The book has been a journey with my classes, one that also included passages I read aloud and sections I assigned for students to read on their own. (I never try to do a whole novel as readers’ theater. I read additional scenes aloud, assign sections to keep the novel moving, and have students read some parts silently in class. I’m not against skipping pages or chapters in favor of treating the book as script as effectively as possible.) And, as I always do, for The House of the Scorpion I tied in all manner of things suggested by the story: old Dracula and Frankenstein movies, Michelangelo’s The Creation of Adam, Mozart’s “Turkish March,” the Adagio from Beethoven’s Piano Concerto No. 5, and “The Humming Chorus” from Puccini’s Madame Butterfly (my students hummed along as a creepy scene in the novel unfolded).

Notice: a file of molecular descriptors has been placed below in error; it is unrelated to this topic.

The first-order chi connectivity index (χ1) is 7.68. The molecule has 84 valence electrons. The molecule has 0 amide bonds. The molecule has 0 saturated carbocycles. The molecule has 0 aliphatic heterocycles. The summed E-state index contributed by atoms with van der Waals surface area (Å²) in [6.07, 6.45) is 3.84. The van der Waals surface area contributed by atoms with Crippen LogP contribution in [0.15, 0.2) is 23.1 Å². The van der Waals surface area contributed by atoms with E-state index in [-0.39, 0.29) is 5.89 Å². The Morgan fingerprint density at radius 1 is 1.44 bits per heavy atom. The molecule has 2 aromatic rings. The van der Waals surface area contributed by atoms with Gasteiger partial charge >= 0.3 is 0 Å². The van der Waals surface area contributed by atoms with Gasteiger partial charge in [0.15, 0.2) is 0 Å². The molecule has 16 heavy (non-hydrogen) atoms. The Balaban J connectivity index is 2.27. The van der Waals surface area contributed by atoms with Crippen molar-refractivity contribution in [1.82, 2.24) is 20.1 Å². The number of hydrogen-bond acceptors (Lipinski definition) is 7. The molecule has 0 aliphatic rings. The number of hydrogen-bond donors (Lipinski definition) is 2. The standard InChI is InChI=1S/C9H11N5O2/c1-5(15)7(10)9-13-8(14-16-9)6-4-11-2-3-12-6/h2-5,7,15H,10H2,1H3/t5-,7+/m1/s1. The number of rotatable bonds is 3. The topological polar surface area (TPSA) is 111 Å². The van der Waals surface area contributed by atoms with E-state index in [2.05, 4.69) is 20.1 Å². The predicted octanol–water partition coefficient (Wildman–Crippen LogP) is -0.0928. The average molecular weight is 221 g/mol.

Readers’ theater goes hand in hand with the writing part of the curriculum. When I begin a scene, I pose a question that we will discuss and, more than likely, write about. (I use frequent, brief writing assignments as a learning tool, a way to have students think their way into the ideas of the books we read together.) Discussions and writing prompts from The House of the Scorpion included the following: describe how Matteo Alacrán was created. Explain who the eejits are. What does it mean when a character says near the end of the story, “First of all, Matt, you aren’t a clone”? Writing prompts and discussions can set up creative writing projects, too, such as poems modeled on the verse in Karen Hesse’s Out of the Dust or Jacqueline Woodson’s Brown Girl Dreaming. Students do most writing assignments in class, where I can help them structure the writing, help with grammar issues, and talk through ideas they don’t quite understand.